Preventing Anxiety & Insecurity in Children

Check out this amazing quote: “In our half-century of international research, we’ve not found any other class of experience that has as strong and consistent an effect on personality and personality development as does the experience of rejection, especially by parents in childhood.” Ronald Rohner of the University of Connecticut made this statement after reviewing multiple studies of families and children. To rephrase—nothing has a stronger and more consistent impact on children than the experience of rejection by a parent. That is a bold statement! He goes on to explain that children who feel rejection by their parents tend to feel more anxious and insecure, behave in a more hostile and aggressive way toward others, and even experience difficulty forming secure, trusting relationships as adults. This researcher also noted that perceived rejection activates the same part of the brain as actual physical pain. Rejection hurts and the person who experiences rejection can relive that pain over and over again for years.
 
Children can feel rejected for many reasons. Perhaps they truly do have a rejecting parent. More likely, children have parents who do not actively reject them. Instead, they have parents who do not look up from the paper when their children talk to them…or parents that expend so much time and energy at work that they have no energy left for family…or parents who spend more time with their buddies, their hobbies, their yard, or their project than they do with their children. In each of these cases, children may feel rejected. Why? Because children sense that whatever takes up a parent’s time or attention is the parent’s top priority…everything else is simply rejected, even if that something else is them.
 
Of course, the flip side of rejection is acceptance. When children feel the unconditional acceptance of parents, they feel more secure and confident, they will more easily develop trusting relationships with others, and they learn to resolve difficulties without hostility and aggression. How can you make your child feel accepted? Here are a few hints:
     ·         Spend time talking and playing with them each day. Instead of you directing the play, let them lead. Play what they want to play and follow their lead in play.
·         Notice and describe their actions. Whether you acknowledge that they set the table or colored the dog red, your children learn that you notice them…and, if you notice them, you accept them.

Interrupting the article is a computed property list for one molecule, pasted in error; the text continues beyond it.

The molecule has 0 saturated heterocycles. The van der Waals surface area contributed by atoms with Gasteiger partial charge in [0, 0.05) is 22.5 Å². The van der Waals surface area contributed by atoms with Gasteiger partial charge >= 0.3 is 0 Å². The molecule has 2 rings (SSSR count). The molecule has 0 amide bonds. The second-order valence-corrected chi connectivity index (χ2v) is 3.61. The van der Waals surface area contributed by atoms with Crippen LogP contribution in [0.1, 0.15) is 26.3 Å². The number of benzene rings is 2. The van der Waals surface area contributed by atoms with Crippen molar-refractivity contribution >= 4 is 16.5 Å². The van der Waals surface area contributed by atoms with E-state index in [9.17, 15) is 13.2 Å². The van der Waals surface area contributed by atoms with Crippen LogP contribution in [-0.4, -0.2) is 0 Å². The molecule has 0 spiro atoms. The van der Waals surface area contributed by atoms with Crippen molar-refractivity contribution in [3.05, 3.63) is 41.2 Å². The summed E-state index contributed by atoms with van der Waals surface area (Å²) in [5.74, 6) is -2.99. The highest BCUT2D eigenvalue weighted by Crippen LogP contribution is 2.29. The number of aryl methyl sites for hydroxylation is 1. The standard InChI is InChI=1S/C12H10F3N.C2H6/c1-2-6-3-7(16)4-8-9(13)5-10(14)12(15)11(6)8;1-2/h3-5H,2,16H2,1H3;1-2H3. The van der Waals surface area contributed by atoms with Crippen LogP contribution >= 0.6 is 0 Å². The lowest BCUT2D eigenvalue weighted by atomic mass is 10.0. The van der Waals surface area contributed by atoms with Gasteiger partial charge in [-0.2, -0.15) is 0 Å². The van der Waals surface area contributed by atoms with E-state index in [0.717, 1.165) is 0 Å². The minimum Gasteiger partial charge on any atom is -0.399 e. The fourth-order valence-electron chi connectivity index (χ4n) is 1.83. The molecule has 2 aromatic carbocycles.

·         Find ways to tell your children “yes.” Of course, you will have to say “no” sometimes, but look for the “yeses” as well. For instance, you may have to say, “No, you can’t go swimming today” but can you add in a “yes” like, “You could go tomorrow (or some other day)”? You will have to say, “No, you can’t play with that.” But, you can add a “yes” by simply saying, “Here, why don’t you play with this instead?” Finding ways to tell your child “yes” informs them that you want them to enjoy life, you accept their curiosity, and you accept their desire to remain active. You simply help them direct that energy in a positive direction.
·         Spend time with your child. Nothing spells love and acceptance like “T-I-M-E.”
·         Laugh with your children. Tell jokes. Be silly. Enjoy a funny show. Make fun of yourself a little bit at times. Teach them to not take life “too seriously,” but to enjoy life along the way.
·         Encourage your children.
·         Surprise your children with little spontaneous gifts or cards. These gifts can range from bringing home a rock for your little rock collector to downloading a new song for the budding musician in your family to cooking a special treat for the young culinary artist.
·         Spend time learning about your children’s interests and asking them about those interests. Pick up a book on that interest. Take them to a related store. Hook them up with another person who has a similar interest. Take up the interest yourself and use that interest as a vehicle to spend time with your child.
·         Did I say spend time with your child?
 
Engaging in behaviors and interactions that make your children feel accepted will yield amazing dividends. Your children will feel more secure and confident and, as a result, engage in more appropriate behavior. They will more easily develop trusting relationships with others, avoiding dangerous relationships and relationships that can derail them into negative behaviors. They will learn to resolve difficult situations with integrity and honor. They will grow up remembering a loving family and wonderful times.